Vietnam plans to cautiously expand credit growth to 12-14 percent in a bid to facilitate companies, boost the national economic revival and tackle inflation.

Directive No1/CT-NHNN, issued by the State Bank of Vietnam this week, detailed the central bank's policies to support commercial banks in expanding credit and to relocate loans to the prioritised sectors of agriculture, rural development, exports, auxiliary industries, small and medium enterprises and applied technologies.

Although the policies fall in line with the 12-14 percent credit growth target, the central bank affirmed it will be flexible in order to reflect actual changes in the economy.

This level of caution is advisable since the entire banking system made a concerted effort to reach the target of 12 percent credit growth last year.

The central bank will also maintain a close watch on foreign loans to stabilise and minimise the long-standing problems with foreign exchange.

Its strategy will focus on debt control this year. The bank is determined to finalise the legal framework and the inspection and supervision mechanism to handle non-performing loans (NPLs) in the system.

Recognising the need to apply regulations to secure the banking system under international standards, the central bank announced earlier this year that it would not delay the deadline for implementing NPL regulations any further.

However, road maps for certain criteria will be amended, so banks can be better prepared. Circular 02/2013/TT-NHNN is scheduled to go into effect on June 1, 2014.

Circular 02, which strictly regulates asset classifications, levels and methods of risk provisioning, and the use of provisions to handle risk in the operation of credit institutions and the branches of foreign banks, was initially planned to be implemented on June 1, 2013.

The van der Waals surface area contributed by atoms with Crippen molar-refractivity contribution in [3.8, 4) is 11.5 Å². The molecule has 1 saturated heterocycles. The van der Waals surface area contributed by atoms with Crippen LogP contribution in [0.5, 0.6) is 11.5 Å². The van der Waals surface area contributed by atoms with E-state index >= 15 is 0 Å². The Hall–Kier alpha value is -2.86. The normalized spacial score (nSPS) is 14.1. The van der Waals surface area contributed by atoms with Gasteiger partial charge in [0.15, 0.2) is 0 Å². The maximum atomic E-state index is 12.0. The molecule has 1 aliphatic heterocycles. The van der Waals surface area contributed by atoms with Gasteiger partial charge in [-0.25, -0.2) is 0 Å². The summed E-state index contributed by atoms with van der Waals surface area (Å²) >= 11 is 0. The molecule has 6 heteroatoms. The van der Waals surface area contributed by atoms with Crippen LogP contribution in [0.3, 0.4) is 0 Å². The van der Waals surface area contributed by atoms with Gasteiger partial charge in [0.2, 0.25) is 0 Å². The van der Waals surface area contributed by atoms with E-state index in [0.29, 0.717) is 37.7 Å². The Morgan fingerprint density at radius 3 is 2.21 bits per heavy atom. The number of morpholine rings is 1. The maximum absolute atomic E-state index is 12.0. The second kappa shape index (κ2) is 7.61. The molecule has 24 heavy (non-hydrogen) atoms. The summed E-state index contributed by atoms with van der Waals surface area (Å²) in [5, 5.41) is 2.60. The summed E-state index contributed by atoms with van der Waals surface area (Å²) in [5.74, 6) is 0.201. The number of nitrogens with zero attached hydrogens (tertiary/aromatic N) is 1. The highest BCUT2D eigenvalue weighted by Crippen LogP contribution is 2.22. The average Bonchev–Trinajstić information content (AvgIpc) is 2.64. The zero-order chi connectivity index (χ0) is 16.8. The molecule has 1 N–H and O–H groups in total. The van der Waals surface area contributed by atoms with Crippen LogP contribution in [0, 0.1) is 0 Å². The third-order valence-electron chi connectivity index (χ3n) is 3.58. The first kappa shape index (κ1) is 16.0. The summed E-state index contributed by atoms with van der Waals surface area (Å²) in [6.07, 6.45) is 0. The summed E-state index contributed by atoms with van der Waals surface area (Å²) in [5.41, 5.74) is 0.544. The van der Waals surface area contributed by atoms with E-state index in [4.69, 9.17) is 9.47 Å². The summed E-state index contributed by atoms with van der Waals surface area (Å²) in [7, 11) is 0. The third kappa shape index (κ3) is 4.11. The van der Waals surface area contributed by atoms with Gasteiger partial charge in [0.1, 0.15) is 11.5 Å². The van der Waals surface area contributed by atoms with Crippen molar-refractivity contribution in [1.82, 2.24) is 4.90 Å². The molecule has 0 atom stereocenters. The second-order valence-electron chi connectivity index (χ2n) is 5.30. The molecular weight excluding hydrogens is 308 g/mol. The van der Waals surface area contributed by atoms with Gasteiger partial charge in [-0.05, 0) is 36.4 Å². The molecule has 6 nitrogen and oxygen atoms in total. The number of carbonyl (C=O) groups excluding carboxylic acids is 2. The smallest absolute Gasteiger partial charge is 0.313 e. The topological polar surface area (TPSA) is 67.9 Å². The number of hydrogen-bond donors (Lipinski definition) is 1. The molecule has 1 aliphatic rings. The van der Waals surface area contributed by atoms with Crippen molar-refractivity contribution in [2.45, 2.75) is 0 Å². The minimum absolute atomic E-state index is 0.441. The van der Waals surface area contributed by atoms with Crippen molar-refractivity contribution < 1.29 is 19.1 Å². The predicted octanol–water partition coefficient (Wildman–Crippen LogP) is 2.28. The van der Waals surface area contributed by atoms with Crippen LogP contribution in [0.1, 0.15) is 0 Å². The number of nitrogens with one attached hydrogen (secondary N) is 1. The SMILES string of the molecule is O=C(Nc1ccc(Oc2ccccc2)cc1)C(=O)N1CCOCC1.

While lobbying hard and pushing enquiries at the central bank, commercial banks have also attempted to clean up their balance sheets by selling debts to the Vietnam Asset Management Company (VAMC), a wholly State owned company managed by the SBV.

In the directive, the SBV declared it will issue policies to facilitate the VAMC's business.

In order to stabilise the foreign exchange market, the central bank aims to encourage a shift from the "mobilising-lending" model to the "buying-selling" model.

SBV Governor Nguyen Van Binh announced last month that he would manage the foreign exchange rate flexibly, within a 2 percent margin, this year.

In 2013, the SBV planned for a 1 percent margin in foreign exchange management, but the actual margin was about 0.6 percent.

This year, it will maintain tight control over the gold market, especially for gold bullion. Policies are expected to be created to secure the legal rights of gold ingot holders while encouraging the public to sell their gold holdings in order to mobilise these holdings for use on socio-economic development initiatives. In 2013, the central bank sold 1.82 million taels (69.9 tonnes) of gold bars through 76 auctions. They will continue the sales this year in an attempt to further stabilise the domestic market and address imbalances between supply and demand.

Almost all of the auction proceeds went to credit institutions to help close their outstanding gold deposits. Part of the proceeds was sold to gold firms to meet market demand.

These regulatory attempts slashed the local value of gold to 34.6-34.7 million VND (1,641-1,646 USD) per tael at the end of 2013, down 12 million per tael, or 24 percent, compared with the same period in 2012.-VNA